News from Garage | September 2021
On September 10 Garage opened two new shows: the first Russian exhibition of Thomas Demand. Mirror Without Memory, featuring collaborations with German philosopher, writer, and filmmaker Alexander Kluge, Pritzker Prize-winning Japanese architects SANAA, and Stirling Prize-winning British practice Caruso St John Architects; and the group exhibition Spirit Labor: Duration, Difficulty, and Affect. The press conference that took place on September 8 at Garage included presentations by the exhibition curators and Thomas Demand, who was present, and special video greetings from SANAA and Alexander Kluge.
Russian and German-speaking readers of this newsletter can watch the greeting by Alexander Kluge here, in which he speaks about the dimension of time, his relationship with Thomas Demand and his works, and Kluge’s own video works presented at the exhibition.
Curated by Katya Inozemtseva, Mirror Without Memory comprises several fragments spread across two floors of the Museum. The exhibition on the ground floor focuses on Demand’s comprehensive exploration of the model: its life cycles, inner dynamics, the regimes of its synchronization with physical reality. Nagelhaus, a project by Thomas Demand and Caruso St John Architects, is presented in the Atrium as a huge model and an artifact of the story of the losses it represents. The Lab space brings together architectural models by SANAA and prints of Demand’s photographs from his Model Studies series, which was shot in SANAA’s studio, creating a particular dynamic between the models and their images.
On the first floor, this energy of dialogue produces different forms. It includes hanging cinema structures designed by Thomas Demand that show films by the artist’s long-time friend and collaborator Alexander Kluge. Kluge’s films are video sequels or video interpretations of three works by Demand displayed as part of the exhibition—Repository, Five Globes, and Ruine/Ruin. The main part of the exhibition brings together works from the period 1991–2021. The last series was made especially for Garage and examines the story of Edward Snowden. Demand’s exhibition is a complex systemic reflection not only of subjects selected in collaboration with the architects and Alexander Kluge but also of reality itself and our ideas about it, which are regulated today by unreliable memory, general conventions regarding events of one kind or another, and subjective experiences.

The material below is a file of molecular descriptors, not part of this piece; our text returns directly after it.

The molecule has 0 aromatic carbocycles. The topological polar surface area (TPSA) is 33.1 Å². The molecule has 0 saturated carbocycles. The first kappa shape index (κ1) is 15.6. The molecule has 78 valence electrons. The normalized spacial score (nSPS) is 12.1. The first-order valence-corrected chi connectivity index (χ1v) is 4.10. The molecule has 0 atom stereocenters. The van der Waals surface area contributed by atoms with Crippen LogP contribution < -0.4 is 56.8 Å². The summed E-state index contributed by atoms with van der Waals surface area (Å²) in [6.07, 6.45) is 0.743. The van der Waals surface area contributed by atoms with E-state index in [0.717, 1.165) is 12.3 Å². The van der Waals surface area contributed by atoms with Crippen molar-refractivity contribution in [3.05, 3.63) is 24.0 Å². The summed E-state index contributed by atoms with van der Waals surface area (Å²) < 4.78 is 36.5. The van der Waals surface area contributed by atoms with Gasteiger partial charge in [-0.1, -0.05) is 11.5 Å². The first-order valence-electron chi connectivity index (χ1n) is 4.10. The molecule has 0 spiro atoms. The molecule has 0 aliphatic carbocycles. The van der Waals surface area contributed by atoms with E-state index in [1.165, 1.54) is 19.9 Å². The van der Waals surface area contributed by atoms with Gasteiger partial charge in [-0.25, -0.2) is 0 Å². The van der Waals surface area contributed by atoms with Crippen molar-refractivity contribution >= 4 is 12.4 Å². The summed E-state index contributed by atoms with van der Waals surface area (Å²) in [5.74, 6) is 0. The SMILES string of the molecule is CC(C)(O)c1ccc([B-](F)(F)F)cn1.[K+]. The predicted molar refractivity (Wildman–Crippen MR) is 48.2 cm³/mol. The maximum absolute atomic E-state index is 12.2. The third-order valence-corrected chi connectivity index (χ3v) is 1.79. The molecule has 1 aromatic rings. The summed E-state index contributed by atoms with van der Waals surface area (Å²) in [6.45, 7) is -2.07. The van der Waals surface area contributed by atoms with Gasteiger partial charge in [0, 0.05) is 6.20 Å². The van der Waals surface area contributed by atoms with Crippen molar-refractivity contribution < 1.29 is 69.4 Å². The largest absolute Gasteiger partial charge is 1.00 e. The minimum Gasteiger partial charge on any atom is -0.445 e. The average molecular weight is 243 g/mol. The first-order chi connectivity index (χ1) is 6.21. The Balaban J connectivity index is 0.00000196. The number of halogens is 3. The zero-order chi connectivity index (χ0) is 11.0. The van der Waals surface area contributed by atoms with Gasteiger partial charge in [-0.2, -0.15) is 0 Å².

Architects from Grace worked in collaboration with the exhibition team to create a seemingly traditional white cube space, but one which features the unconventional use of Thomas Demand’s signature material, white paper.
Spirit Labor: Duration, Difficulty, and Affect, curated by Snejana Krasteva and Andrey Misiano, concentrates on the relatively small segment of contemporary art that is dedicated to investigating and challenging the durational dimension of its agents and explores the many different aspects of what duration(al) can mean, from endurance and body art to conceptual practices. The title in English, Spirit Labor, has been borrowed from the eponymous film essay by British curator and performance historian Adrian Heathfield, in which he traces a special kind of labor that transpires in artistic practices “inclined toward elemental exposure and non-human forces.” The Russian title of the exhibition, In Service to Time, offers a slightly different perspective, drawing our attention to the durational aspect of such practices; to the turbulent human dependence on the only truly non-renewable resource: time.
Spirit Labor brings together 30 artists from different generations across Southeast and Central Asia, the Caucasus, and Eastern and Western Europe. It includes works that result from the focus on viscous, problematic, unhistorical time and can be hard to make and live through, such as those made gradually throughout the artist’s entire life (for example, the practice of Tehching Hsieh). The exhibition also touches on the inner psycho-emotional work of the artist, something that can lead to great effort and colossal difficulty, the overcoming of which often produces affect.
The exhibition design, developed in collaboration with architects from Grace, encourages an almost “confessional” confinement with each artwork by placing them within separate cubicles made of concrete, the visual and technical properties of which were originally conceived to be very much “in service to time.”
From August 23 to 26, 2021, Garage organized the 2nd Forum of Contemporary Art Institutions in Samara, a city in the south of Russia located on the Volga River. The aim of the Forum is to foster professional communication and build horizontal connections between cultural workers from Russia and the Eurasian Economic Community. There is a particular focus on strengthening networks between institutions that bypass Moscow and St. Petersburg and thus contribute to the decentralization of the Russian contemporary art map. The program included 18 thematic sessions based on requests from more than 65 participating institutions. They included fundraising, audience development, government relations, and media coverage.